Romance, Shromance

“Romance, shromance,” said Ida Wingate as she tossed the dozen red long-stemmed roses into the alley dumpster behind the pet store. She lingered for a few seconds, taking a teary-eyed last look at the flowers before turning away and walking down the alleyway. Who needs him anyway, she thought, thinking the roses already looked half-dead lying on a mound of banana peels and soiled newspapers topped by a lifeless goldfish. “I should have known better,” Ida muttered as she made her way toward the bus stop across the street. “I never should have trusted that loser.”

Ida plopped down on the bench with a heavy sigh and eyed the digital bus tracker. “Next bus in twenty-five minutes,” scrolled by on the screen, right above a poster featuring the new mayor with a tagline that read, “Never wait more than ten minutes. I guarantee it!”

“Liars,” spat Ida at the mayor. “They’re all a bunch of liars.”

A man in a wheelchair rolled into the sheltered bus stop and glanced sideways at Ida.

“Don’t worry about me,” she said, dabbing at her eyes with a tissue. “I’ll get over it.”

“Well, I don’t mean to be nosy,” said the man, “but …”

“Then don’t be,” said Ida before the man could finish his sentence.

“Excuse me?” asked the man.

“Don’t be nosy,” said Ida. “It’s none of your business.”

“Yes, ma’am,” replied the man, maneuvering his wheelchair into the corner. “Far be it for me to pry into anyone else’s business,” he added, settling into place and looking up at the digital bus tracker, which now read, “Next bus in twenty-eight minutes.”

“Damn!” he cursed. “Looks like this bus is heading in the wrong direction.”

Ida craned her neck to read the sign. “Unbelievable.” She sighed and motioned toward the poster of the mayor. “They’re all a bunch of liars,” she said.

“And crooks,” said the man. “Don’t forget about crooks.”

“That’s right,” replied Ida, a quivering smile forming on her lips. “Liars and crooks.”

The man burst out with a deep, hearty laugh that had him rocking back and forth and slapping the arms of his wheelchair. It was one of those contagious belly laughs that makes you want to laugh right along with it. Ida felt herself giving into it as she chuckled.

“Liars and crooks,” bellowed the man when his laugh died down. “Ain’t that the truth,” he said, nudging his chair towards Ida.

“Liars and crooks,” Ida repeated. She looked around to see if anyone else was around before adding, “And assholes,” which made them both laugh again.

“I’m sorry,” said Ida when the laughter subsided. “I didn’t mean to snap at you earlier. I’ve just had a bad day, that’s all.”

“No need to apologize,” said the man, flashing a big, friendly smile and straight teeth. “My name’s Henry,” he said. “Henry T. Goodfellow.”

“Get out of here,” replied Ida. “That’s not your real name.”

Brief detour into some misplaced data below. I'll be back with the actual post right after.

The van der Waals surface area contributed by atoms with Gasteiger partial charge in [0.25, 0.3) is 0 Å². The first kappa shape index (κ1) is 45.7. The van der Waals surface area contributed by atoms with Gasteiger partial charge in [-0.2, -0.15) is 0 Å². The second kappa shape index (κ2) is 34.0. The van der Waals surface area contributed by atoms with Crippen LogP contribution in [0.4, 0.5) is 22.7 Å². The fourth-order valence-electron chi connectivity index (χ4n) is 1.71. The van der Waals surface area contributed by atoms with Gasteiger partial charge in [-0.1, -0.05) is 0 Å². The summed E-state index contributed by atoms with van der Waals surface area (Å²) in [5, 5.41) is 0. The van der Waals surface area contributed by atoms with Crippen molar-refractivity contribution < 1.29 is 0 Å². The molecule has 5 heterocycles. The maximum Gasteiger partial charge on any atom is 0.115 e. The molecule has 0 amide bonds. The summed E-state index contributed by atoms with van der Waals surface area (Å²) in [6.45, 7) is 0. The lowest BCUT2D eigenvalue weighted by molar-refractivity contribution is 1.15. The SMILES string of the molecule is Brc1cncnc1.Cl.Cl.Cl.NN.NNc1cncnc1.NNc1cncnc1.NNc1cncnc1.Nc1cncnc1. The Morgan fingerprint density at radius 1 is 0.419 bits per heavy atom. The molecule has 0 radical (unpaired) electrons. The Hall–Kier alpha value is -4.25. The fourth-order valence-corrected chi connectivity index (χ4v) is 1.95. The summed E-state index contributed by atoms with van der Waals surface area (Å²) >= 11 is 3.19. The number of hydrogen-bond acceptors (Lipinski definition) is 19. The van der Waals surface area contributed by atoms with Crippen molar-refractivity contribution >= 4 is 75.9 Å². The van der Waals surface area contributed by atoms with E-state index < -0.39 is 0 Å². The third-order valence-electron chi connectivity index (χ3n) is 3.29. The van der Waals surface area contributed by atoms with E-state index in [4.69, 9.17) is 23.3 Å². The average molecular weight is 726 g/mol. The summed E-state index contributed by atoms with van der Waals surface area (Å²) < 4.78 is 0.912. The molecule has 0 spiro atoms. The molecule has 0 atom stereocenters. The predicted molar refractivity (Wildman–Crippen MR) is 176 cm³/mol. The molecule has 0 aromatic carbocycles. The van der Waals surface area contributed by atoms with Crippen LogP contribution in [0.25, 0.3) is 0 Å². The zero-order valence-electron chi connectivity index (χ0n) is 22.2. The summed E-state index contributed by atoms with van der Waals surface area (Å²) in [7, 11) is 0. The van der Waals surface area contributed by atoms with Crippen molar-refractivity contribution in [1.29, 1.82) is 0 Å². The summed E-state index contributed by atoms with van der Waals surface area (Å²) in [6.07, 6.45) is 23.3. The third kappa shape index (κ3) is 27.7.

“God’s honest truth,” answered the man. “My mother had her run of trouble when it came to men—as I take it you can relate to. Anyway, by the time I came along, my father was long gone. I never even knew the man, but my mother was so fed up with his shenanigans that she wouldn’t even give me his name. That’s how ‘Henry T. Goodfellow’ came to be on my birth certificate. I guess she hoped it would provide me with a sense of direction.”

“What an incredible story,” said Ida Wingate, turning her head from the man so he wouldn’t notice the tears rolling down her cheeks.

“Yes, indeed,” said the man. “And I have my mother to thank for that,” he added. “God rest her soul.”

“I’m Ida,” said Ida, wiping her face. “Your mother sounds like a good woman.”

“A good woman who gave birth to a Goodfellow,” said Henry T. Goodfellow without missing a beat. And with that they both began laughing again.

When it got quiet, Henry glanced up at the digital bus tracker. It read: “Thirty minutes. Next bus in thirty minutes.”

“Half an hour,” he exclaimed and chuckled. “Can you believe it?”

“We might as well stay the night,” said Ida, blushing.

“I’ve got an idea,” said Henry.


“I mean if you’re not doing anything.”


“How’d you like to join me for a drink across the street.”

Ida eyed the little bar on the corner. The malfunctioning neon sign over the door read “Chance Encounters,” with every other letter flickering on and off. Beyond the bar, down the alley where she’d been earlier, Ida could just make out a pack of feral cats prowling around the dumpster with the discarded roses and the dead goldfish.

“All right, Mr. Henry T. Goodfellow,” said Ida, turning toward Henry and gazing into his kind, smiling eyes. “You’re on, but on one condition.”

“What’s that?”

“The drinks are on me.”

“It’s a deal,” said Henry. And with that he unclamped the wheel locks on his chair and began rolling across the street. Ida fell into step behind him, grabbed the chair’s handles, and smiled while guiding the kind man with the big belly laugh toward the cozy confines of the neighborhood bar.

“Romance, shromance,” Ida said to herself. “Romance, shromance.”